Again, NNPC Fails to Remit Monies to Federation Account in May as Petrol Subsidy Hits N1.27trn
The inability of the Nigerian National Petroleum Company Limited (NNPC) to carry out its statutory obligations to the federation continued for the fifth month in May, with the firm now recording a N704 billion deficit for the year thus far.
In its latest monthly presentation to the Federation Account Allocation Committee (FAAC), the national oil company also disclosed that it deducted another N327.07 billion as shortfall in the month under review.
With a projected N1.473 trillion payment to the federation for the entire year and a monthly remittance of N122.767 billion, the implication is that the federal, state and local governments may continue to have cash shortages for a while since the payments constitute a major revenue source.
Last month, the NNPC stated that it would deduct a record N874.5 billion when the FAAC met this June, but the latest data shows that the entire revenue of the firm for the month was not even enough to net off such a huge sum. Part of the amount has now been deferred till next month.
The N874.5 billion the NNPC said it intended to net off this month is far higher than its contribution to the joint account of N656.6 billion shared by the entire federal government and the sub-nationals in May.
Last week, the federation shared a total sum of N680.783 billion , about N24,181 billion higher than the N656.6 billion shared in the preceding month.
In January, February and March 2022, petrol subsidy gulped 210.38 billion, N219.78 billion, and N245.77 billion, respectively while in April, the country spent N271 billion. These deductions are expected to continue throughout the year.
With skyrocketing international oil prices, domestic fuel prices have also increased since Nigeria does not refine a drop of all the products it consumes. This has increased the subsidy burden.
Recently, President Muhammadu Buhari got the National Assembly to approve N4 trillion for subsidies in 2022, up from the N400 billion initially projected for the purpose.
With the current deductions, NNPC has expended N1.27 trillion on petrol subsidy in the last five months—about 31 per cent of the N4 trillion provision for the year, a “the cable” news report stated.
According to the report, NNPC said it would recover the sum of N845.15 billion as a value shortfall from June 2022 proceed billed for sharing in July.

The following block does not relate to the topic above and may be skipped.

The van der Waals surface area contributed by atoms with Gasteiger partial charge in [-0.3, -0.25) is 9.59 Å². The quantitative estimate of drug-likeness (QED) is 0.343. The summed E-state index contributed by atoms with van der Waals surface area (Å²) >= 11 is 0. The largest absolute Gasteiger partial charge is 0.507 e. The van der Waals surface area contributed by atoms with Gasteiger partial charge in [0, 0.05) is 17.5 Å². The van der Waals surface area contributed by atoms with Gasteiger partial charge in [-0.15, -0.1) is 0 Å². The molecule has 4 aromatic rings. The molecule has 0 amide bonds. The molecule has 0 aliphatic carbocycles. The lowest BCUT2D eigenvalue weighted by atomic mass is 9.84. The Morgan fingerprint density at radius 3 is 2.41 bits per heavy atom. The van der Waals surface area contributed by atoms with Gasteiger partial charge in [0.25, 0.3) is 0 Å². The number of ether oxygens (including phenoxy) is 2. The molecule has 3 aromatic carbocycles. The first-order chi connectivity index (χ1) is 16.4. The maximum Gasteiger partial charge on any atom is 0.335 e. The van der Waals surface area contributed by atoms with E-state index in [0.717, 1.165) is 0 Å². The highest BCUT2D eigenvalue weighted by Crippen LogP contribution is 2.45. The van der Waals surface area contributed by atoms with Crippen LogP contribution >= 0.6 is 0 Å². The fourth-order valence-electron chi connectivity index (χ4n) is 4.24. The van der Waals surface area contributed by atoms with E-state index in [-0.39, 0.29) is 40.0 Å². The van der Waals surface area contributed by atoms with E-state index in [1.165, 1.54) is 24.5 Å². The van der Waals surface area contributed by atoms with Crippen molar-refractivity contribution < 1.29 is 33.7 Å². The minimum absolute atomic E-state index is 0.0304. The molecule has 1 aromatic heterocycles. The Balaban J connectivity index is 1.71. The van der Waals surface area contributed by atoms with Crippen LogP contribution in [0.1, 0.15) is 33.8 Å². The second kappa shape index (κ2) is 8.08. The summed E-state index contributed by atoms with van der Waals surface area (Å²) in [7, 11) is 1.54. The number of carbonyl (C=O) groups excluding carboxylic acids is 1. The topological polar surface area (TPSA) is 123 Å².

“The value shortfall on the importation of PMS recovered from May 2022 proceeds is N327,065,907,048.06 while the outstanding balance carried forward is N617 billion,” NNPC said.
“The estimated value shortfall of N845,152,863,012.97 billion (consisting of arrears of N617 billion plus estimated May 2022 Value shortfall of N227,721,200,478.23 is to be recovered from June 2022 proceed due for sharing at the July 2022 FAAC meeting,” it added.
However, for the month, the NNPC declared a gross revenue of N470.61 billion, the highest for the year so far, although it projected a monthly revenue of N414.9 billion and N4.98 trillion annually.
The report further showed that the company posted a total of N1.89 trillion as gross revenue in the last five months.
Last week, President Muhammadu Buhari shut down calls for the removal of petrol subsidy, querying why the West should be demanding that Nigeria withdraws the payment of under-recovery, while those nations continue to support their citizens with same to ameliorate the current economic hardship.
“Why would we remove ours now? What is good for the goose is good for the gander! What our western allies are learning the hard way is what looks good on paper, and the human consequences are two different things,” he had said.
“My government set in motion plans to remove the subsidy late last year. After further consultation with stakeholders, and as events unfolded this year, such a move became increasingly untenable,” he told Bloomberg news.
The current administration recently deferred the implementation of the full removal of subsidy by 18 months, effectively pushing it to the next government which begins in May next year.